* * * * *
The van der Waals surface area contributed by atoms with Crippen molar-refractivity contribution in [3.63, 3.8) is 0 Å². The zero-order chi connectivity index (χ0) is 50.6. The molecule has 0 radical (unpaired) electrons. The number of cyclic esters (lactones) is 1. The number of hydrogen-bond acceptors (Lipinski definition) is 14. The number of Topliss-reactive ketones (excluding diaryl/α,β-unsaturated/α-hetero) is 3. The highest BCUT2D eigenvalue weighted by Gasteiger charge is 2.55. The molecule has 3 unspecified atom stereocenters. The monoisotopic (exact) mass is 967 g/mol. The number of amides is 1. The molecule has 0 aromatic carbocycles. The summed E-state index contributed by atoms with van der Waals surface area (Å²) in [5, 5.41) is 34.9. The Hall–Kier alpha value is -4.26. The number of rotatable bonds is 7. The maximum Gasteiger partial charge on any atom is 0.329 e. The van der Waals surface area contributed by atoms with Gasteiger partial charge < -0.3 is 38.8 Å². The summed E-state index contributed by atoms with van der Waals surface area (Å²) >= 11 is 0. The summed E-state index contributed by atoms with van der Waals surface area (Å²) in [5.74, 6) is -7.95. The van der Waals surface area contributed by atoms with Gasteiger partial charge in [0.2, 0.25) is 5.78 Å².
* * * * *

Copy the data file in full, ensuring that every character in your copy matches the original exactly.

The van der Waals surface area contributed by atoms with Crippen molar-refractivity contribution in [3.63, 3.8) is 0 Å². The zero-order chi connectivity index (χ0) is 50.6. The molecule has 0 radical (unpaired) electrons. The number of cyclic esters (lactones) is 1. The number of hydrogen-bond acceptors (Lipinski definition) is 14. The number of Topliss-reactive ketones (excluding diaryl/α,β-unsaturated/α-hetero) is 3. The highest BCUT2D eigenvalue weighted by Gasteiger charge is 2.55. The molecule has 3 unspecified atom stereocenters. The monoisotopic (exact) mass is 967 g/mol. The number of amides is 1. The molecule has 0 aromatic carbocycles. The summed E-state index contributed by atoms with van der Waals surface area (Å²) in [5, 5.41) is 34.9. The Hall–Kier alpha value is -4.26. The number of rotatable bonds is 7. The maximum Gasteiger partial charge on any atom is 0.329 e. The van der Waals surface area contributed by atoms with Gasteiger partial charge < -0.3 is 38.8 Å². The summed E-state index contributed by atoms with van der Waals surface area (Å²) >= 11 is 0. The summed E-state index contributed by atoms with van der Waals surface area (Å²) in [5.74, 6) is -7.95. The van der Waals surface area contributed by atoms with Gasteiger partial charge in [0.2, 0.25) is 5.78 Å².